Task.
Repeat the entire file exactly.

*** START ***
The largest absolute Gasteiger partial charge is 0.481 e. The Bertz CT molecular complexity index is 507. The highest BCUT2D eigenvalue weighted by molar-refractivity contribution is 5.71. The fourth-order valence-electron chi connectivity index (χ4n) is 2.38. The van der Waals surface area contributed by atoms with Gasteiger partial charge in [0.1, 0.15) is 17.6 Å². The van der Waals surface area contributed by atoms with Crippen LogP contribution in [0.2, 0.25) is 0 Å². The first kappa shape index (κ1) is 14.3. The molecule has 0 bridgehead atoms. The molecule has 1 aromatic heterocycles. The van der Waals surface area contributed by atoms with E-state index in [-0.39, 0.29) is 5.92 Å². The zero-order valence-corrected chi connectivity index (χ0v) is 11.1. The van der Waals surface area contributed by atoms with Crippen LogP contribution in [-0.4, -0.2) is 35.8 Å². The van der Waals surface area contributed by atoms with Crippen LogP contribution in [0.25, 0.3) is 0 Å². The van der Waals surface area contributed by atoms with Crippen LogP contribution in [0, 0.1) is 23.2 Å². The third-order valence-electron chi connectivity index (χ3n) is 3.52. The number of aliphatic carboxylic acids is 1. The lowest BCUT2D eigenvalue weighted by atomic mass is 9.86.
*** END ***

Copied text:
The largest absolute Gasteiger partial charge is 0.481 e. The Bertz CT molecular complexity index is 507. The highest BCUT2D eigenvalue weighted by molar-refractivity contribution is 5.71. The fourth-order valence-electron chi connectivity index (χ4n) is 2.38. The van der Waals surface area contributed by atoms with Gasteiger partial charge in [0.1, 0.15) is 17.6 Å². The van der Waals surface area contributed by atoms with Crippen LogP contribution in [0.2, 0.25) is 0 Å². The first kappa shape index (κ1) is 14.3. The molecule has 0 bridgehead atoms. The molecule has 1 aromatic heterocycles. The van der Waals surface area contributed by atoms with E-state index in [-0.39, 0.29) is 5.92 Å². The zero-order valence-corrected chi connectivity index (χ0v) is 11.1. The van der Waals surface area contributed by atoms with Crippen LogP contribution in [-0.4, -0.2) is 35.8 Å². The van der Waals surface area contributed by atoms with Crippen LogP contribution in [0.25, 0.3) is 0 Å². The van der Waals surface area contributed by atoms with Crippen LogP contribution in [0, 0.1) is 23.2 Å². The third-order valence-electron chi connectivity index (χ3n) is 3.52. The number of aliphatic carboxylic acids is 1. The lowest BCUT2D eigenvalue weighted by atomic mass is 9.86.